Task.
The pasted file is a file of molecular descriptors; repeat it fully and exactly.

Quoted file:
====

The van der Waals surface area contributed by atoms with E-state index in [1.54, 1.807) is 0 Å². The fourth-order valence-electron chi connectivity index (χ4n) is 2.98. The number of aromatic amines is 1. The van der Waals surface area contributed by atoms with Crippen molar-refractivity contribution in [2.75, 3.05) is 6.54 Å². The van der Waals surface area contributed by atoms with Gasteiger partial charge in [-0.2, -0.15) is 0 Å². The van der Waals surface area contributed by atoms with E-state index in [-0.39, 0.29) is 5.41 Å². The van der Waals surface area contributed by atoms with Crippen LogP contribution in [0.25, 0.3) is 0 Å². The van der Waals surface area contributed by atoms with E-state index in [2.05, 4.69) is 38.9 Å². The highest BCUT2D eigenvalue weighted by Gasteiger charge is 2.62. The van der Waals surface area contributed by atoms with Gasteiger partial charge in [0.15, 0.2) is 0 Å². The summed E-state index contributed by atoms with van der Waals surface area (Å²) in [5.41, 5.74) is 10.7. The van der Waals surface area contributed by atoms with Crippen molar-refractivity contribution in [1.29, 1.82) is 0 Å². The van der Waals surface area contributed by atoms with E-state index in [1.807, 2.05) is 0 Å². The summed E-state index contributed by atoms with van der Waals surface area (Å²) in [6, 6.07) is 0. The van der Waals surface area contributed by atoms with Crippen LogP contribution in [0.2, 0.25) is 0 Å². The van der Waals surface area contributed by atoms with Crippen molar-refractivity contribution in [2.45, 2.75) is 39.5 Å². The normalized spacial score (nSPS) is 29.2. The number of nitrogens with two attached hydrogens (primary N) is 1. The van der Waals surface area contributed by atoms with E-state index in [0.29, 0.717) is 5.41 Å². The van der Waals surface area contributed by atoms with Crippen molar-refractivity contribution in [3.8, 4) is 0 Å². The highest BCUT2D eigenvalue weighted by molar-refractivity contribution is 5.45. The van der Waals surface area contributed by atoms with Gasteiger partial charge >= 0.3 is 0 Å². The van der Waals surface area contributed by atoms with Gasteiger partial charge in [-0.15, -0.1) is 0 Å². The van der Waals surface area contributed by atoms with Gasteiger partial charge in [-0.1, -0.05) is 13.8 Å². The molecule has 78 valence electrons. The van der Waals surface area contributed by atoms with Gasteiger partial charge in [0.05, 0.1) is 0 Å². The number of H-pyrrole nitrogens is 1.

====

The van der Waals surface area contributed by atoms with E-state index in [1.54, 1.807) is 0 Å². The fourth-order valence-electron chi connectivity index (χ4n) is 2.98. The number of aromatic amines is 1. The van der Waals surface area contributed by atoms with Crippen molar-refractivity contribution in [2.75, 3.05) is 6.54 Å². The van der Waals surface area contributed by atoms with Gasteiger partial charge in [-0.2, -0.15) is 0 Å². The van der Waals surface area contributed by atoms with E-state index in [-0.39, 0.29) is 5.41 Å². The van der Waals surface area contributed by atoms with Crippen LogP contribution in [0.25, 0.3) is 0 Å². The van der Waals surface area contributed by atoms with E-state index in [2.05, 4.69) is 38.9 Å². The highest BCUT2D eigenvalue weighted by Gasteiger charge is 2.62. The van der Waals surface area contributed by atoms with Gasteiger partial charge in [0.15, 0.2) is 0 Å². The summed E-state index contributed by atoms with van der Waals surface area (Å²) in [5.41, 5.74) is 10.7. The van der Waals surface area contributed by atoms with Crippen molar-refractivity contribution in [1.29, 1.82) is 0 Å². The van der Waals surface area contributed by atoms with E-state index in [1.807, 2.05) is 0 Å². The summed E-state index contributed by atoms with van der Waals surface area (Å²) in [6, 6.07) is 0. The van der Waals surface area contributed by atoms with Crippen LogP contribution in [0.2, 0.25) is 0 Å². The van der Waals surface area contributed by atoms with Crippen molar-refractivity contribution in [2.45, 2.75) is 39.5 Å². The normalized spacial score (nSPS) is 29.2. The number of nitrogens with two attached hydrogens (primary N) is 1. The van der Waals surface area contributed by atoms with E-state index in [0.29, 0.717) is 5.41 Å². The van der Waals surface area contributed by atoms with Crippen molar-refractivity contribution in [3.8, 4) is 0 Å². The highest BCUT2D eigenvalue weighted by molar-refractivity contribution is 5.45. The van der Waals surface area contributed by atoms with Gasteiger partial charge >= 0.3 is 0 Å². The van der Waals surface area contributed by atoms with Gasteiger partial charge in [-0.15, -0.1) is 0 Å². The van der Waals surface area contributed by atoms with Gasteiger partial charge in [-0.1, -0.05) is 13.8 Å². The molecule has 78 valence electrons. The van der Waals surface area contributed by atoms with Gasteiger partial charge in [0.05, 0.1) is 0 Å². The number of H-pyrrole nitrogens is 1.